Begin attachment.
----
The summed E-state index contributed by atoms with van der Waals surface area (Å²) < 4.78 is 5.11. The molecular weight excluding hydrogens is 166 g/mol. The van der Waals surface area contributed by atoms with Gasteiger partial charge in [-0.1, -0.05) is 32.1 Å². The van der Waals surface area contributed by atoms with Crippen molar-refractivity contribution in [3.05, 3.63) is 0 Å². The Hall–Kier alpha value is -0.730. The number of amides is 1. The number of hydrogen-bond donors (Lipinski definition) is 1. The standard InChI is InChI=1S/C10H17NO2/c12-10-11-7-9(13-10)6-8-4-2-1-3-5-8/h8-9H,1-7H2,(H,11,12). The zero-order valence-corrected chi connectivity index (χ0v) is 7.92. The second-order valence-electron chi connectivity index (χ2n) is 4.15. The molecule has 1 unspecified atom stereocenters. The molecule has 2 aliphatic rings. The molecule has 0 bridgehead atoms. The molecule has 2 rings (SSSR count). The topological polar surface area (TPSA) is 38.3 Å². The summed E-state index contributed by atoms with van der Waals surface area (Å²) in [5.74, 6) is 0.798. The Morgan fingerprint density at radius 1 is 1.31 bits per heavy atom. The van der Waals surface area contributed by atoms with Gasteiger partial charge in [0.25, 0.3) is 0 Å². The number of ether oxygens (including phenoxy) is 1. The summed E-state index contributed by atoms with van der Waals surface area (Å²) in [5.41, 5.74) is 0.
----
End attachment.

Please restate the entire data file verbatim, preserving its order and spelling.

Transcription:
The summed E-state index contributed by atoms with van der Waals surface area (Å²) < 4.78 is 5.11. The molecular weight excluding hydrogens is 166 g/mol. The van der Waals surface area contributed by atoms with Gasteiger partial charge in [-0.1, -0.05) is 32.1 Å². The van der Waals surface area contributed by atoms with Crippen molar-refractivity contribution in [3.05, 3.63) is 0 Å². The Hall–Kier alpha value is -0.730. The number of amides is 1. The number of hydrogen-bond donors (Lipinski definition) is 1. The standard InChI is InChI=1S/C10H17NO2/c12-10-11-7-9(13-10)6-8-4-2-1-3-5-8/h8-9H,1-7H2,(H,11,12). The zero-order valence-corrected chi connectivity index (χ0v) is 7.92. The second-order valence-electron chi connectivity index (χ2n) is 4.15. The molecule has 1 unspecified atom stereocenters. The molecule has 2 aliphatic rings. The molecule has 0 bridgehead atoms. The molecule has 2 rings (SSSR count). The topological polar surface area (TPSA) is 38.3 Å². The summed E-state index contributed by atoms with van der Waals surface area (Å²) in [5.74, 6) is 0.798. The Morgan fingerprint density at radius 1 is 1.31 bits per heavy atom. The van der Waals surface area contributed by atoms with Gasteiger partial charge in [0.25, 0.3) is 0 Å². The number of ether oxygens (including phenoxy) is 1. The summed E-state index contributed by atoms with van der Waals surface area (Å²) in [5.41, 5.74) is 0.